Share this article

print logo


OK, the NFL is a lagoon of mediocrity and there are still 17 teams at .500 or below. But there is always individual cream that rises to the top.

This is the 1997 All-Felser team:


Quarterback -- Brett Favre, Green Bay. The best last year and the best again. In a season in which quarterbacks sputtered out, chugged along, spent large amounts of time in the repair shop and, in some cases, didn't show up with a battery included, Favre stood alone.

Running backs -- Terrell Davis, Denver, and Jerome Bettis, Pittsburgh. Davis is the man who kept the Broncos atop the AFC, probably longer than they deserved to be there. John Elway does not have top-quality wide receivers, and the Broncos are deficient in stopping tough running teams, so Davis' feats were a twin contribution. His own running was a weapon and the Broncos' ability to control the ball because of it rested their defense. Bettis' power running did a similar favor for the Steelers, with inexperienced Kordell Stewart at quarterback. Some of Bettis' most important yardage came in crucial situations.

Wide receivers -- Tim Brown, Oakland, and Cris Carter, Minnesota. The Raiders haven't had as dismal a season in 35 years, the one before Al Davis became head coach. Yet Brown performed as if the Black and Silver were back in a playoff fight. Carter is uniformly superb. He helped smooth Brad Johnson's transition from wanna-be quarterback to multimillionaire starter.

Tight end -- Shannon Sharpe, Denver. The lack of outside receivers puts the onus on Sharpe as Elway's main collaborator in the passing game. He came through nobly. OK, he's really part tight end, part wide receiver. If you want the whole package, insert Ben Coates of New England.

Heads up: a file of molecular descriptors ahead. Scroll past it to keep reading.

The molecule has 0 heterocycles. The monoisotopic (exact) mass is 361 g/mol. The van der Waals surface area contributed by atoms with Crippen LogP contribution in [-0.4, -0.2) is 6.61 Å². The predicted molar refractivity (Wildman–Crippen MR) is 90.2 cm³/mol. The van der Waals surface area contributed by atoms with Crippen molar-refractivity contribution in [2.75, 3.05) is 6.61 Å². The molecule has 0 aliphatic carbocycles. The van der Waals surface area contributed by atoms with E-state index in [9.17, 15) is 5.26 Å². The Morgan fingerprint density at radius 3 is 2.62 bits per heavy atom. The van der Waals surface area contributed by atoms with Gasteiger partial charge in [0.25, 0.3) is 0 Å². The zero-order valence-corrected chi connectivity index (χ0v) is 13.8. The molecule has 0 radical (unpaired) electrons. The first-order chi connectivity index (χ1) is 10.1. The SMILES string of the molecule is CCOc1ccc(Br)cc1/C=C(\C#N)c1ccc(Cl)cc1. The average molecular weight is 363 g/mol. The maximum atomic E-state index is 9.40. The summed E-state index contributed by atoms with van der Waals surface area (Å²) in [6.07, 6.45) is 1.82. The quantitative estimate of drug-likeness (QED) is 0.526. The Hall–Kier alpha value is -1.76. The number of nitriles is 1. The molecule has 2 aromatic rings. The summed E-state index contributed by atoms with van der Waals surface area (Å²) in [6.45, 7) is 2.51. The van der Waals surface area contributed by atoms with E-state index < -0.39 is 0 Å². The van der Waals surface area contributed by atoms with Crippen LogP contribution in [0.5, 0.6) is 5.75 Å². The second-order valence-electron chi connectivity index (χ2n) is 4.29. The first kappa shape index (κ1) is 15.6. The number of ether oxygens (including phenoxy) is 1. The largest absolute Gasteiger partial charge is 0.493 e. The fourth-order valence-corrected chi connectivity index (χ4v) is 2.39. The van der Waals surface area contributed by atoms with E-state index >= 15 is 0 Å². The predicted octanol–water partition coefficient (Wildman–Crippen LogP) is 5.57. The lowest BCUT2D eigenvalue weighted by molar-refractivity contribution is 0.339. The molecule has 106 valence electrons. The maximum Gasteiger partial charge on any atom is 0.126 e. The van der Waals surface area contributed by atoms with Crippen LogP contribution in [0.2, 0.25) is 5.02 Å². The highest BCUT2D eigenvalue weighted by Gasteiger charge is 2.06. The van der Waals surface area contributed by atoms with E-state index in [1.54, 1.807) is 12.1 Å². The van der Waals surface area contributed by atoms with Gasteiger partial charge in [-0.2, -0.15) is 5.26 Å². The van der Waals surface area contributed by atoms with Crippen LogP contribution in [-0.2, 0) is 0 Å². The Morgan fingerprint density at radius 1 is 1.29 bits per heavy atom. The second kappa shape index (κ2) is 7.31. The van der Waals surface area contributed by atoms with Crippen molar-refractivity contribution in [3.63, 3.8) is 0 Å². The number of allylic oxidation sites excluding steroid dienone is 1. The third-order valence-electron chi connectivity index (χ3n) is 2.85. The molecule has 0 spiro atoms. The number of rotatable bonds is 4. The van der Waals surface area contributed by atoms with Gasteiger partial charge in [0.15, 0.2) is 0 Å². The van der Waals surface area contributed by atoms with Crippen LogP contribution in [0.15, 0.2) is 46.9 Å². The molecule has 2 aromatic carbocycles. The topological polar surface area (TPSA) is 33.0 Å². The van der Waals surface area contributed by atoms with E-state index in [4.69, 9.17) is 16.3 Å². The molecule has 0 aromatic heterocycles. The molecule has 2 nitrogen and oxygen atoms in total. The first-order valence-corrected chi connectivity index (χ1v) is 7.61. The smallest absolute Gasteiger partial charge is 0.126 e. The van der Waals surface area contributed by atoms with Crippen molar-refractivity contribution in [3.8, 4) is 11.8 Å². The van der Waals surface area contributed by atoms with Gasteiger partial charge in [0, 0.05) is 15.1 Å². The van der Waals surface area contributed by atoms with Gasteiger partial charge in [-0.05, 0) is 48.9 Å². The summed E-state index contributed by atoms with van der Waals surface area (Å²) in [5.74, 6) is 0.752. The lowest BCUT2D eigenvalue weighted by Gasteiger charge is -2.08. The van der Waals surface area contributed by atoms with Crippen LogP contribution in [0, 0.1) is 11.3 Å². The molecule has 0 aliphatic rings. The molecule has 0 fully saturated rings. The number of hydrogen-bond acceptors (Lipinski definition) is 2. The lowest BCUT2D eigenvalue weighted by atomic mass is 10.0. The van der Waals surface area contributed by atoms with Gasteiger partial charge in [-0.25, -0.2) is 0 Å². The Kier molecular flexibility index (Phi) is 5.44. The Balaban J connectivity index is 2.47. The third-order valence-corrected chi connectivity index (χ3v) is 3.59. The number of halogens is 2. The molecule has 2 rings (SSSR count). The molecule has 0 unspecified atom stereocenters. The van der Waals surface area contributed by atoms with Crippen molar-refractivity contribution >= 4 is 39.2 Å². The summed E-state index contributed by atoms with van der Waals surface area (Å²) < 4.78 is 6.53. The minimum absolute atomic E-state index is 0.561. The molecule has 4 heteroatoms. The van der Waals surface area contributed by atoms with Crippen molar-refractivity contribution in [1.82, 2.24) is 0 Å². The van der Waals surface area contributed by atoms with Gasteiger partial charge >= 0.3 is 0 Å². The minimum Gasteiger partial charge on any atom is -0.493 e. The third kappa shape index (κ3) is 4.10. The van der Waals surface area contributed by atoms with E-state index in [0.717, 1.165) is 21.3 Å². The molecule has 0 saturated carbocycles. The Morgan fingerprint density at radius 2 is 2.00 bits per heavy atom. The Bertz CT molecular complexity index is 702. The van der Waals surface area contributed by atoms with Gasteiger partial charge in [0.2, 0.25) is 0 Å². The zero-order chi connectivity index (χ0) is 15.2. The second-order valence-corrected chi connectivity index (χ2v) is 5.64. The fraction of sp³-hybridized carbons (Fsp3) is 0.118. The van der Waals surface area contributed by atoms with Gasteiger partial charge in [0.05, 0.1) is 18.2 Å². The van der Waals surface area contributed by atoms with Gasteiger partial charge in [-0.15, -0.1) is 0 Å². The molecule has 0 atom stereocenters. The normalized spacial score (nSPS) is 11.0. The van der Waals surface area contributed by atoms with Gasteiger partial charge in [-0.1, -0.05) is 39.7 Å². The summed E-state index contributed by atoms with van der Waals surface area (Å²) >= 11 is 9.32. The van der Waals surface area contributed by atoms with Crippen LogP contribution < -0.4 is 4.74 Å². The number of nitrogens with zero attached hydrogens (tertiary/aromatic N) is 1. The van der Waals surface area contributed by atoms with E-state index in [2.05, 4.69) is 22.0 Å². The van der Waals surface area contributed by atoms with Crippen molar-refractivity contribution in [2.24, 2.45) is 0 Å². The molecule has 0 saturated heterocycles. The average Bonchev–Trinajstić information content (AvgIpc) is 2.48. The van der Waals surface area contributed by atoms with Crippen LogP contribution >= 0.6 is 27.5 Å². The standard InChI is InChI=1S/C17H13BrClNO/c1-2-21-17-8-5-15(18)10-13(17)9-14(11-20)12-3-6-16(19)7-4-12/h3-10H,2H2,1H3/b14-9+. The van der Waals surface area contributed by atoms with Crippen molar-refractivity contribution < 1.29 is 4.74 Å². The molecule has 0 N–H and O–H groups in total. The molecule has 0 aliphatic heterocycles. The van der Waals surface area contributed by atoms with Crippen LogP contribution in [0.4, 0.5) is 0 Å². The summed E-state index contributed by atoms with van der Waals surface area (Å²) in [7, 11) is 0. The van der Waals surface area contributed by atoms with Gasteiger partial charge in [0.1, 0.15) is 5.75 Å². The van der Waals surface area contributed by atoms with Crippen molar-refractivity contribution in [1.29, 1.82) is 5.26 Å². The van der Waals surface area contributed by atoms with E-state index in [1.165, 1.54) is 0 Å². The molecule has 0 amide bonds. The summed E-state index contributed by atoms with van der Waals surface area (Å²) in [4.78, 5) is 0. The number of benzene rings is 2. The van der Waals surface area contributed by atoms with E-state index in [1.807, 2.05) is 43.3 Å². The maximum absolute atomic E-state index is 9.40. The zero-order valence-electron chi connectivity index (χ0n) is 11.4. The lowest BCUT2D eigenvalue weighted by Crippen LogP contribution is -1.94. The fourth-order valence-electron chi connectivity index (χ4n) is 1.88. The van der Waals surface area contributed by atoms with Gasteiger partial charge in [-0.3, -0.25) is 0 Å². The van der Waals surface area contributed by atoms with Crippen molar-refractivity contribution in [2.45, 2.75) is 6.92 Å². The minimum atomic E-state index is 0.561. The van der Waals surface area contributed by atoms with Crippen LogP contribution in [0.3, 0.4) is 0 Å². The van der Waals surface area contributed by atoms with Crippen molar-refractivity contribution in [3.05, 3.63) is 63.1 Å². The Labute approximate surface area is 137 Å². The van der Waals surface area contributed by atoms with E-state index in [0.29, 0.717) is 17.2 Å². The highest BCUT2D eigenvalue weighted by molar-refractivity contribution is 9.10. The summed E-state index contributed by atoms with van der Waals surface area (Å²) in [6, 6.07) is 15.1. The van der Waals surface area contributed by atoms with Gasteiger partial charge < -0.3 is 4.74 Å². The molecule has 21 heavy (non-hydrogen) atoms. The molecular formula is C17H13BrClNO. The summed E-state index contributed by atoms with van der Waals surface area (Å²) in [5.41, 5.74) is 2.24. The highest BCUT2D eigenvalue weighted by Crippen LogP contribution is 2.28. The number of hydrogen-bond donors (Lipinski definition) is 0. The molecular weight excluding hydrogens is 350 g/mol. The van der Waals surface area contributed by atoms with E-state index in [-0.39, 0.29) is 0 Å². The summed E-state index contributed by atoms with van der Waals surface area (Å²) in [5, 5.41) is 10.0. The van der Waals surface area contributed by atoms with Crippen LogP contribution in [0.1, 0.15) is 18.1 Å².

Tackles -- Tony Boselli, Jacksonville, and Todd Steussie, Minnesota. Left tackle is the most important position on the offensive line and both play the left side. Boselli makes even the best pass rushers vanish. Check Bruce Smith's statistics against him. Steussie has been among the elite tackles for the last couple of seasons and in '97 he turned it up a notch to market himself as a free agent.

Guards -- Larry Allen, Dallas, and Bruce Matthews, Tennessee. There are some NFL people who think Allen is the best offensive lineman in the league. He was one of the few rays of sun in the Boys' dismal season. Next year he plays left tackle full time. Offensive linemen usually last longer than players at other positions, but what Matthews did in his 15th season at age 36 is against the rules of geriatrics.

Center -- Dermontti Dawson, Pittsburgh. Dawson is approaching the point where Miami's Dwight Stephenson was when he was the king of NFL centers in the '80s.

Kicker -- Morten Andersen, Atlanta. The Falcons wouldn't have surged at the end without him.

Punt returner -- Jermaine Lewis, Baltimore. Part of the Ravens' promising future.

Kickoff Returner -- Tamarick Vanover, Kansas City. The Chiefs needed every offensive edge they could get and he provided his share.